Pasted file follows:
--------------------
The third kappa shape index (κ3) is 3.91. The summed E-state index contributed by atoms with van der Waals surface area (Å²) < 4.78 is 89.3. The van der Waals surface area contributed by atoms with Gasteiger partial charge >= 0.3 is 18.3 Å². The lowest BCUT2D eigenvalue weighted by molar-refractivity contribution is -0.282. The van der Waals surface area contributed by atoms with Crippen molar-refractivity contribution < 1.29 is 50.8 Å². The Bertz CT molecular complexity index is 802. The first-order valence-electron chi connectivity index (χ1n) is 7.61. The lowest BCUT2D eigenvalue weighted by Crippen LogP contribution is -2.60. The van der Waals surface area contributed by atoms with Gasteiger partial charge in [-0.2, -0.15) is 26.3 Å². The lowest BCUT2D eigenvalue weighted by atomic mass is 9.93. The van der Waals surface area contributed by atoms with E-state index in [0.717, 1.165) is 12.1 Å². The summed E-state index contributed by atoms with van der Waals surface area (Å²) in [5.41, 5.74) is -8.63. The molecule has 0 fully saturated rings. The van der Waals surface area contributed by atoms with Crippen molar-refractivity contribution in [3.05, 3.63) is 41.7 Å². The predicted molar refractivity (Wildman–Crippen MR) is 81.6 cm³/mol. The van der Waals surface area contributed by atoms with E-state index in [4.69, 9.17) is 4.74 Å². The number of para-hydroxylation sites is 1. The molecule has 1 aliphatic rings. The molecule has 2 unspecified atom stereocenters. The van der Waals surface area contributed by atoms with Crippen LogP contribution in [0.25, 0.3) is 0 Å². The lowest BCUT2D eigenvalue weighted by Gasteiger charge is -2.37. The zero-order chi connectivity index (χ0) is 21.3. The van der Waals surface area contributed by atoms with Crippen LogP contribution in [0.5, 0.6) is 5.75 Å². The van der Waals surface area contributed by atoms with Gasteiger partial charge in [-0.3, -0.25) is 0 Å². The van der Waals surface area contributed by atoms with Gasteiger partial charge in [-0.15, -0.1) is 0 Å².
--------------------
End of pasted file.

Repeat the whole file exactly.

The third kappa shape index (κ3) is 3.91. The summed E-state index contributed by atoms with van der Waals surface area (Å²) < 4.78 is 89.3. The van der Waals surface area contributed by atoms with Gasteiger partial charge >= 0.3 is 18.3 Å². The lowest BCUT2D eigenvalue weighted by molar-refractivity contribution is -0.282. The van der Waals surface area contributed by atoms with Crippen molar-refractivity contribution < 1.29 is 50.8 Å². The Bertz CT molecular complexity index is 802. The first-order valence-electron chi connectivity index (χ1n) is 7.61. The lowest BCUT2D eigenvalue weighted by Crippen LogP contribution is -2.60. The van der Waals surface area contributed by atoms with Gasteiger partial charge in [-0.2, -0.15) is 26.3 Å². The lowest BCUT2D eigenvalue weighted by atomic mass is 9.93. The van der Waals surface area contributed by atoms with E-state index in [0.717, 1.165) is 12.1 Å². The summed E-state index contributed by atoms with van der Waals surface area (Å²) in [5.41, 5.74) is -8.63. The molecule has 0 fully saturated rings. The van der Waals surface area contributed by atoms with Crippen molar-refractivity contribution in [3.05, 3.63) is 41.7 Å². The predicted molar refractivity (Wildman–Crippen MR) is 81.6 cm³/mol. The van der Waals surface area contributed by atoms with E-state index in [4.69, 9.17) is 4.74 Å². The number of para-hydroxylation sites is 1. The molecule has 1 aliphatic rings. The molecule has 2 unspecified atom stereocenters. The van der Waals surface area contributed by atoms with Crippen LogP contribution in [0.25, 0.3) is 0 Å². The lowest BCUT2D eigenvalue weighted by Gasteiger charge is -2.37. The zero-order chi connectivity index (χ0) is 21.3. The van der Waals surface area contributed by atoms with Crippen LogP contribution in [0.5, 0.6) is 5.75 Å². The van der Waals surface area contributed by atoms with Gasteiger partial charge in [-0.3, -0.25) is 0 Å². The van der Waals surface area contributed by atoms with Gasteiger partial charge in [-0.15, -0.1) is 0 Å².